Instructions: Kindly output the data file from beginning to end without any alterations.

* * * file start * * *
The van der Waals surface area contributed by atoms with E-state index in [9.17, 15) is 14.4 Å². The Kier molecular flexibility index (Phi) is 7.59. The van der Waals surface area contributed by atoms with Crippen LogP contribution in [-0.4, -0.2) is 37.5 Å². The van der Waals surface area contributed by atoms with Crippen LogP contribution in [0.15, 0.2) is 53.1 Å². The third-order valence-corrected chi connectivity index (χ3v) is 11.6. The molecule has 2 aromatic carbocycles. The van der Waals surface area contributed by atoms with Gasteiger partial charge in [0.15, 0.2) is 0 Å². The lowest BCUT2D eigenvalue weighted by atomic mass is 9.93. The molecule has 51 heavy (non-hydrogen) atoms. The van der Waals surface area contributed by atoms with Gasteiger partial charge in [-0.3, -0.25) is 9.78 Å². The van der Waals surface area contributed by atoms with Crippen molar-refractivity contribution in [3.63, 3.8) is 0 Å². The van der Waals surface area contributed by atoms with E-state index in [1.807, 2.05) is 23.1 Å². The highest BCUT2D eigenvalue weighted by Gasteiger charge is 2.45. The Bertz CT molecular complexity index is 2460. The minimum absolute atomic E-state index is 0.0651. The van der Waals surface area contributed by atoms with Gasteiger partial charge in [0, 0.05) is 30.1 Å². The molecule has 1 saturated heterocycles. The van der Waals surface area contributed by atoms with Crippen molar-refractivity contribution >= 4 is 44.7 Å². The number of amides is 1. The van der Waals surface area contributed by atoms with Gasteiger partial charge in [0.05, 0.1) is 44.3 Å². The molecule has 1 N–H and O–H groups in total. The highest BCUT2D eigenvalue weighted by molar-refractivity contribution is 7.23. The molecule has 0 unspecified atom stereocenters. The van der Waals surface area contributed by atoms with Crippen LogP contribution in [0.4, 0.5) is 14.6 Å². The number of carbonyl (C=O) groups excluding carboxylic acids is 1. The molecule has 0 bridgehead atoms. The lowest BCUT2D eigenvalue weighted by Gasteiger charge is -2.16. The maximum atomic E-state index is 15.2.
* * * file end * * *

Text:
The van der Waals surface area contributed by atoms with E-state index in [9.17, 15) is 14.4 Å². The Kier molecular flexibility index (Phi) is 7.59. The van der Waals surface area contributed by atoms with Crippen LogP contribution in [-0.4, -0.2) is 37.5 Å². The van der Waals surface area contributed by atoms with Crippen LogP contribution in [0.15, 0.2) is 53.1 Å². The third-order valence-corrected chi connectivity index (χ3v) is 11.6. The molecule has 2 aromatic carbocycles. The van der Waals surface area contributed by atoms with Gasteiger partial charge in [0.15, 0.2) is 0 Å². The lowest BCUT2D eigenvalue weighted by atomic mass is 9.93. The molecule has 51 heavy (non-hydrogen) atoms. The van der Waals surface area contributed by atoms with Gasteiger partial charge in [-0.3, -0.25) is 9.78 Å². The van der Waals surface area contributed by atoms with Crippen molar-refractivity contribution in [3.63, 3.8) is 0 Å². The van der Waals surface area contributed by atoms with E-state index in [1.807, 2.05) is 23.1 Å². The highest BCUT2D eigenvalue weighted by Gasteiger charge is 2.45. The Bertz CT molecular complexity index is 2460. The minimum absolute atomic E-state index is 0.0651. The van der Waals surface area contributed by atoms with Gasteiger partial charge in [0, 0.05) is 30.1 Å². The molecule has 1 saturated heterocycles. The van der Waals surface area contributed by atoms with Crippen molar-refractivity contribution >= 4 is 44.7 Å². The number of amides is 1. The van der Waals surface area contributed by atoms with Gasteiger partial charge in [0.05, 0.1) is 44.3 Å². The molecule has 1 N–H and O–H groups in total. The highest BCUT2D eigenvalue weighted by molar-refractivity contribution is 7.23. The molecule has 0 unspecified atom stereocenters. The van der Waals surface area contributed by atoms with Crippen LogP contribution in [0.4, 0.5) is 14.6 Å². The number of carbonyl (C=O) groups excluding carboxylic acids is 1. The molecule has 0 bridgehead atoms. The lowest BCUT2D eigenvalue weighted by Gasteiger charge is -2.16. The maximum atomic E-state index is 15.2.